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Discussion Starter #1
Hi Everyone,

I raise many different seed crops (all irrigated) in Washington State. For the last 20 years we have used a Macdon swather and header to swath our crops. It has done a nice job cutting, but both the power unit and the header were not well built. We are considering replacing both and I am trying to decide which direction to go. I am aware that Macdon has made some big improvements to their current power units compared to earlier models, but after looking at many of them I am still not impressed. They are not as well engineered or as well built as an actual John Deere power unit. Because of that fact we are looking at buying either a W235 or a W260. Honeybee now makes a 15 ft head (we only use 15 ft heads on our crop because that is all the combines can handle and do the job we need them to do) that fits on to the W235 and that is a very tempting option. My only concern is that I have read many negative comments about honeybee headers on this forum so I am not sure if i should go that direction or buy a W235 and fab a conversion kit to put a new Macdon header on it. I would love to hear some opinions.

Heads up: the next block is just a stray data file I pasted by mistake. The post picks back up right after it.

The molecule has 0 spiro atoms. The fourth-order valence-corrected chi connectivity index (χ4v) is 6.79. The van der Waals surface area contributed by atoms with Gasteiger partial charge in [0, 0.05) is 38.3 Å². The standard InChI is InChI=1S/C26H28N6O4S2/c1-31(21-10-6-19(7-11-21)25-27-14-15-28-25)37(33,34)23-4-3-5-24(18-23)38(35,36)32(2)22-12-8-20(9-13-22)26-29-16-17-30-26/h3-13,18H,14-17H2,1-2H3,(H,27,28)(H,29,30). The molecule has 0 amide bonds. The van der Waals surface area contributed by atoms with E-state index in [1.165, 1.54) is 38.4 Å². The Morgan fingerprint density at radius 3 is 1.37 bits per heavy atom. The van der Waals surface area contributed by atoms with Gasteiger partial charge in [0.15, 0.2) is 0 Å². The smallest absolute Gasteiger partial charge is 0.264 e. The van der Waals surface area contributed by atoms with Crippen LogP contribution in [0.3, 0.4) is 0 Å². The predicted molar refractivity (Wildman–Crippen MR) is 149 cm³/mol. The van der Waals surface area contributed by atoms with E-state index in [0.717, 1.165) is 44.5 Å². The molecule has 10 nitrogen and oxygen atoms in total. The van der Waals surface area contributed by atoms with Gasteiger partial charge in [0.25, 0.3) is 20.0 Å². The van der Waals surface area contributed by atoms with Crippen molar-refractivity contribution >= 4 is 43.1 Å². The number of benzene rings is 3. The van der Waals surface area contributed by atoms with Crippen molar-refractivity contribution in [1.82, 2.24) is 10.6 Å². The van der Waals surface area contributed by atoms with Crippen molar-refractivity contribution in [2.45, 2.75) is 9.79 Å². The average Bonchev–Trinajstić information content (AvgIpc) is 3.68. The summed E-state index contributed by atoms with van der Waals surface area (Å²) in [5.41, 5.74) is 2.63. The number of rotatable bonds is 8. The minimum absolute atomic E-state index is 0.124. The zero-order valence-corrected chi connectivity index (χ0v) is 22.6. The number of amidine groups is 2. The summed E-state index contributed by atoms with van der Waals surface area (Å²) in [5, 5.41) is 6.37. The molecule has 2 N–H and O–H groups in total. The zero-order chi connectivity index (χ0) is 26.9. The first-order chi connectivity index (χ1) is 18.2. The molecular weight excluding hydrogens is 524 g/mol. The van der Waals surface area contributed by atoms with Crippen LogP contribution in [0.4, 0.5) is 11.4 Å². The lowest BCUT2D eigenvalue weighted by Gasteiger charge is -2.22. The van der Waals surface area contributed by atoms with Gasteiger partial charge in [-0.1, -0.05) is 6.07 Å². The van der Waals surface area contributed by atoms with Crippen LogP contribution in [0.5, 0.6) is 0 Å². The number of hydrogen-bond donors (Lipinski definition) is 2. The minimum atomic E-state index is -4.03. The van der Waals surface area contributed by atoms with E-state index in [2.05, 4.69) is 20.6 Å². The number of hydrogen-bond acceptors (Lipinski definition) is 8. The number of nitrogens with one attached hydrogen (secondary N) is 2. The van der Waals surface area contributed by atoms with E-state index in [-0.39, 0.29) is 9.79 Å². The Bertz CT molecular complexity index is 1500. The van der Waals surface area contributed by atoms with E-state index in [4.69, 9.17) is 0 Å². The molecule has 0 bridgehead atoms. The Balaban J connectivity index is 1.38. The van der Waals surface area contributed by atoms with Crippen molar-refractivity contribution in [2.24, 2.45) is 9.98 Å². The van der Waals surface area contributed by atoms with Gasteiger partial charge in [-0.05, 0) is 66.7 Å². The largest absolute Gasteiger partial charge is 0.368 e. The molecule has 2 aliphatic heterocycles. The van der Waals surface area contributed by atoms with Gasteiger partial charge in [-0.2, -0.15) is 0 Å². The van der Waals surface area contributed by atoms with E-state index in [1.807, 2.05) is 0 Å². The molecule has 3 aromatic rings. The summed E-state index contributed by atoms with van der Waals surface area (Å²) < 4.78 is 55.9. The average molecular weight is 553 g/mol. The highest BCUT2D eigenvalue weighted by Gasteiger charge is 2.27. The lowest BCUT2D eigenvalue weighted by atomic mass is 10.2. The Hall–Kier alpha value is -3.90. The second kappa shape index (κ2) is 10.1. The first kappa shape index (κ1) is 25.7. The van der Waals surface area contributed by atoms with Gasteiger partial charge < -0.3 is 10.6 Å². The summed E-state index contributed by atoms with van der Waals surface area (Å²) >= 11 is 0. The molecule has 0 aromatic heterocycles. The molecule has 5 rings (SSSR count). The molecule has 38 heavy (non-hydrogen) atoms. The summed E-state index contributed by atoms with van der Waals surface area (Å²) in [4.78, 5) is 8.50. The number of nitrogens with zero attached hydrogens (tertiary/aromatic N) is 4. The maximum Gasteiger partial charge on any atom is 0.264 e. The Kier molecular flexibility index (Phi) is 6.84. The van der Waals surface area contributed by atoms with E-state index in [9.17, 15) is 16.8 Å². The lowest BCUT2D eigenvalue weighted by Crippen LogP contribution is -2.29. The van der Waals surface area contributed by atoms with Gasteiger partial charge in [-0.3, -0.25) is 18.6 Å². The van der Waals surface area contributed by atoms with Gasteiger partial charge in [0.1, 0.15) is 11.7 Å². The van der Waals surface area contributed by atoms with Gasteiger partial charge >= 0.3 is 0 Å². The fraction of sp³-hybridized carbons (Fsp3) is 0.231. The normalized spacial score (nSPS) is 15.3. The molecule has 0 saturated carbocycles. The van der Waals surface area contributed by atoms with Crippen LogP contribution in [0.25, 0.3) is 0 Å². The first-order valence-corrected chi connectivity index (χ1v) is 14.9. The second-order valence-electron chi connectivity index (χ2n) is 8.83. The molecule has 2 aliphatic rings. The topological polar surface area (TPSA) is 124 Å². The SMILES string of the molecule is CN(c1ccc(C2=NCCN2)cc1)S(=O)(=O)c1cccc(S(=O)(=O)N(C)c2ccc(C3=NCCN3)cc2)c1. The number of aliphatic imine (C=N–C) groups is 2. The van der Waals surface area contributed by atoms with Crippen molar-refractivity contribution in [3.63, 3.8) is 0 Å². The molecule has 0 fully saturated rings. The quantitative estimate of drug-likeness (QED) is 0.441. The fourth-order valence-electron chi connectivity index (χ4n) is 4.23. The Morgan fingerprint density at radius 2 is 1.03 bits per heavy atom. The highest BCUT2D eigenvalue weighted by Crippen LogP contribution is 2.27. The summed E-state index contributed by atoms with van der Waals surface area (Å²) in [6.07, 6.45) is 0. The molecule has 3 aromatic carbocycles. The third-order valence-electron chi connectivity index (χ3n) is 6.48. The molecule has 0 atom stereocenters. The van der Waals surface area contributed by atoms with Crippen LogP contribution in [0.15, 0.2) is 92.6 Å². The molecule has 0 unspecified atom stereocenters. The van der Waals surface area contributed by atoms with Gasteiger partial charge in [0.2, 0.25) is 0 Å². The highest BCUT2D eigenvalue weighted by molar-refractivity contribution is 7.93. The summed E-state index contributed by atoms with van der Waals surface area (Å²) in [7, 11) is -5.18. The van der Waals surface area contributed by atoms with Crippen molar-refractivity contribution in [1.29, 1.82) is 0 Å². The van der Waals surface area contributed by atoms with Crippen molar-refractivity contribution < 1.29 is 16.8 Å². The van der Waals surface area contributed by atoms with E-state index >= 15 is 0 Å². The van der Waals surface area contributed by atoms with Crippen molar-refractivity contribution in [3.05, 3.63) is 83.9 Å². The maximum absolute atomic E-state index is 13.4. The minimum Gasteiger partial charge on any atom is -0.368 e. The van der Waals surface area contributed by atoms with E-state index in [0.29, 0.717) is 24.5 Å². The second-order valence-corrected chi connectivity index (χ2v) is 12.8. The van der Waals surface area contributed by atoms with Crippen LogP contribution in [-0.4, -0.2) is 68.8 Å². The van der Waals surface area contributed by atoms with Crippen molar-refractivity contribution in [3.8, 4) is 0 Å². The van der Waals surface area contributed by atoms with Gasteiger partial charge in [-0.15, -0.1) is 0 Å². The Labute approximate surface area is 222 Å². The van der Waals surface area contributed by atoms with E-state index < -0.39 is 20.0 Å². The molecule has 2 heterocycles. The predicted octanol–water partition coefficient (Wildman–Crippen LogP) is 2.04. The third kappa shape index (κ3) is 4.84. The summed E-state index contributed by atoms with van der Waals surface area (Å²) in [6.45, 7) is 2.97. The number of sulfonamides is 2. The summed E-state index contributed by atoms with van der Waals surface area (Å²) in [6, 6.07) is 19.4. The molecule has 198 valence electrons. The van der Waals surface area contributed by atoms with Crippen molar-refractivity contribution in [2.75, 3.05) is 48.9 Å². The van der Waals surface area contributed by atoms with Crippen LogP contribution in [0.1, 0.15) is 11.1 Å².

Thanks!
 

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Macdons rule in canada because they handle canola better than the rest. I agree that the macdon tractor is lacking a bit as far as refinement. Your JD will do fine on a small swath like that but be prepared to pay much more last I checked.
 

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Discussion Starter #4
Our current model is a Premier 2950 which is just a Macdon sold through John Deere with a 972 header. It cuts well, but is not well built.

I priced out a new w235 and an m155 from my dealer and the w235 was only $6000 more than the m155 which seems like a bargain for how much more you get with the w235.
 

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Beware there is a very strong MacDon bias on this forum! I had a M155 as well as older units such as what you run now and I agree MacDon is far from perfect. I never had much issues with my Honeybee headers but never ran them till they were old, I think maintenance is key.

Currently have an AGCO WR9840 power unit with a 5300 series header and it is leaps-and-bounds ahead of the MacDon, especially the tractor unit. There is some good reviews near the end of this thread: http://www.thecombineforum.com/forums/10-massey-ferguson/266537-tell-me-about-massey-9740-swathers-2.html